05 Jun, 2014, Chaos wrote in the 1st comment:
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So I discovered I have some pretty unkind thoughts about mainstream MMO development and its priorities, this having been made clear to me when I found myself typing them:

otherperson: Do you still code for your mud?
chaos: yup
otherperson: Wow.
otherperson: I'd think that all the immersive environments would have killed it.
chaos: nah
chaos: they're such facile unambitious exploitative shit that there's a little bit of spillover of people looking for something else
otherperson: Pay to Play can be annoying.
chaos: it isn't really pay-to-play as such that's annoying imo, as that the basic experience is this shallow hedonic treadmill that's designed to basically give you OCD and keep you sunk into it as long as possible, milking you for cash as you go, while continuously promising a deeper experience that's never delivered
chaos: pay-to-play is an element of that, and a raison d'etre obviously, but it's a very particular style and (abusive) relationship with the player
chaos: you can easily have a pay-to-play game that doesn't treat you abusively
chaos: but you can't have a large scale commercial one because abuse dynamics are the only way to squeeze enough money out of people to pay for the customer service staff
chaos: even at poverty wages paid to a call center in thailand

I wonder what you folks think about this. :)
05 Jun, 2014, plamzi wrote in the 2nd comment:
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You're being too easy on those guys. Their ambition is *not* to cover the poverty wages in their call center :)

I keep thinking that it has to be possible to create a casual, simple, addictive, immersive MMO that would not insult smart people's intelligence, nor rape stupid people's wallets. But my guess is it will come from the indie dev scene. And maybe it already exists, but it lacks the money megaphone for us to hear about it…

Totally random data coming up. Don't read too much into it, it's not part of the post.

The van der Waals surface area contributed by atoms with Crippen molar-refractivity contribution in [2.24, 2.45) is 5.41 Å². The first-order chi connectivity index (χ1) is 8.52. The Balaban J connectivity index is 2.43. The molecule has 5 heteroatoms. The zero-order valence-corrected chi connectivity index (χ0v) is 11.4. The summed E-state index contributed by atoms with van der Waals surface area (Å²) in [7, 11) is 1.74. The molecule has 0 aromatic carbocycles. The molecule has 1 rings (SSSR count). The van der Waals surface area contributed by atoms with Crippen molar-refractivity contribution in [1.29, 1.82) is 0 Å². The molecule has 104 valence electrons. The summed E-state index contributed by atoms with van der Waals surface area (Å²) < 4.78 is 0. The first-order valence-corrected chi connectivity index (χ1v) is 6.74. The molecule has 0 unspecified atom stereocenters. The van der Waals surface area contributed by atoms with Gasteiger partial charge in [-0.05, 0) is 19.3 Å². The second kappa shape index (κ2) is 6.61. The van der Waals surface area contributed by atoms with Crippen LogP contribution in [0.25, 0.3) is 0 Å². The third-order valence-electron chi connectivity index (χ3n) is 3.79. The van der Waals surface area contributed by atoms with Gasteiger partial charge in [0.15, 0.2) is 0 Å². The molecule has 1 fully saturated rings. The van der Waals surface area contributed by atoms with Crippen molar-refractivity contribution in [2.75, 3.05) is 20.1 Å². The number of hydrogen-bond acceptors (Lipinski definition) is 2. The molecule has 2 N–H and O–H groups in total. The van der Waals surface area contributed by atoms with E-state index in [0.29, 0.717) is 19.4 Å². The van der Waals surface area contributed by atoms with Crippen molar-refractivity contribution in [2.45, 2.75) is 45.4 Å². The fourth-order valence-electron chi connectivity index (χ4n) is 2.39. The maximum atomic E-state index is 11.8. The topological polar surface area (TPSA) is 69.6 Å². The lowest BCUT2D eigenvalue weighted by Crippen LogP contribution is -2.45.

05 Jun, 2014, quixadhal wrote in the 3rd comment:
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The biggest problem with graphical MMO's is that it's expensive and time consuming to make graphics, and you need GOOD graphics to be taken seriously in that market. Content creation just doesn't scale well.

In a MUD, you could have a small staff and still churn out a new area every month with a handful of quests, new creatures and items, and maybe even a one-time event to introduce it to the players.

Now, how would you go about that in a graphical MMO? Just trying to get all the team on the same page would take some time, and if you aren't going to reuse most of your assets from other areas, it would be pretty tough to get new artwork drawn and turned into 3d models and then put into the game world's framework and STILL have QA test it.

But, players chew through content! That's why MMO's have kept it fairly simple… not that it needs to be simple, but it needs to be repeatable. That's why "endgame" is usually you fighting the RNG through instances over and over again… if you just ran through everything one time, you'd fall off the end of the content and quit before anything new was ready.
06 Jun, 2014, Nathan wrote in the 4th comment: